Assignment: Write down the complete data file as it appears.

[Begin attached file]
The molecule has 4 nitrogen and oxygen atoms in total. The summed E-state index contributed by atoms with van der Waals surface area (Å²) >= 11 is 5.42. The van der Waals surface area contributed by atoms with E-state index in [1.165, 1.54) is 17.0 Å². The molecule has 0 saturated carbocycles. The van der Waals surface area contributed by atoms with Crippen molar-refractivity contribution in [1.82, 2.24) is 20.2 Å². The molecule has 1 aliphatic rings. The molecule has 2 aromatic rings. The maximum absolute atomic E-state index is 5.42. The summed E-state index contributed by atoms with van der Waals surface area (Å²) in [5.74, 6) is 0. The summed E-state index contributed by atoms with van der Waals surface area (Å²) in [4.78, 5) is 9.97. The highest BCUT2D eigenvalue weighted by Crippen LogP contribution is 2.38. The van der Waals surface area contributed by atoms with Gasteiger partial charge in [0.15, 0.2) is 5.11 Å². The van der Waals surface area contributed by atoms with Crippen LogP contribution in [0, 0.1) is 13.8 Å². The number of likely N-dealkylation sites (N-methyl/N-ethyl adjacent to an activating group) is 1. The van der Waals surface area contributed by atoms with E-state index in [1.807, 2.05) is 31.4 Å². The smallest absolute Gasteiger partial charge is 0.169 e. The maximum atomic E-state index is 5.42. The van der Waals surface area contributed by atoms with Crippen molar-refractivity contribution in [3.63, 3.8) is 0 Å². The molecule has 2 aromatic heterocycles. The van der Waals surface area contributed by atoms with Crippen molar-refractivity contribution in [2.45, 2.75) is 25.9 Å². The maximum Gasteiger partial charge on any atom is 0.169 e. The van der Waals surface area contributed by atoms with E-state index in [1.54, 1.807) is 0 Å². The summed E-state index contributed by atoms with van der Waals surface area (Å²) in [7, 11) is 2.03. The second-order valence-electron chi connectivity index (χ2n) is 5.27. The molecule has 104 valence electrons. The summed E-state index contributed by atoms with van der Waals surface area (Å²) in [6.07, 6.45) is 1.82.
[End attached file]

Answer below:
The molecule has 4 nitrogen and oxygen atoms in total. The summed E-state index contributed by atoms with van der Waals surface area (Å²) >= 11 is 5.42. The van der Waals surface area contributed by atoms with E-state index in [1.165, 1.54) is 17.0 Å². The molecule has 0 saturated carbocycles. The van der Waals surface area contributed by atoms with Crippen molar-refractivity contribution in [1.82, 2.24) is 20.2 Å². The molecule has 1 aliphatic rings. The molecule has 2 aromatic rings. The maximum absolute atomic E-state index is 5.42. The summed E-state index contributed by atoms with van der Waals surface area (Å²) in [5.74, 6) is 0. The summed E-state index contributed by atoms with van der Waals surface area (Å²) in [4.78, 5) is 9.97. The highest BCUT2D eigenvalue weighted by Crippen LogP contribution is 2.38. The van der Waals surface area contributed by atoms with Gasteiger partial charge in [0.15, 0.2) is 5.11 Å². The van der Waals surface area contributed by atoms with Crippen LogP contribution in [0, 0.1) is 13.8 Å². The number of likely N-dealkylation sites (N-methyl/N-ethyl adjacent to an activating group) is 1. The van der Waals surface area contributed by atoms with E-state index in [1.807, 2.05) is 31.4 Å². The smallest absolute Gasteiger partial charge is 0.169 e. The maximum atomic E-state index is 5.42. The van der Waals surface area contributed by atoms with Crippen molar-refractivity contribution in [3.63, 3.8) is 0 Å². The molecule has 2 aromatic heterocycles. The van der Waals surface area contributed by atoms with Crippen molar-refractivity contribution in [2.45, 2.75) is 25.9 Å². The maximum Gasteiger partial charge on any atom is 0.169 e. The van der Waals surface area contributed by atoms with E-state index in [1.54, 1.807) is 0 Å². The summed E-state index contributed by atoms with van der Waals surface area (Å²) in [7, 11) is 2.03. The second-order valence-electron chi connectivity index (χ2n) is 5.27. The molecule has 104 valence electrons. The summed E-state index contributed by atoms with van der Waals surface area (Å²) in [6.07, 6.45) is 1.82.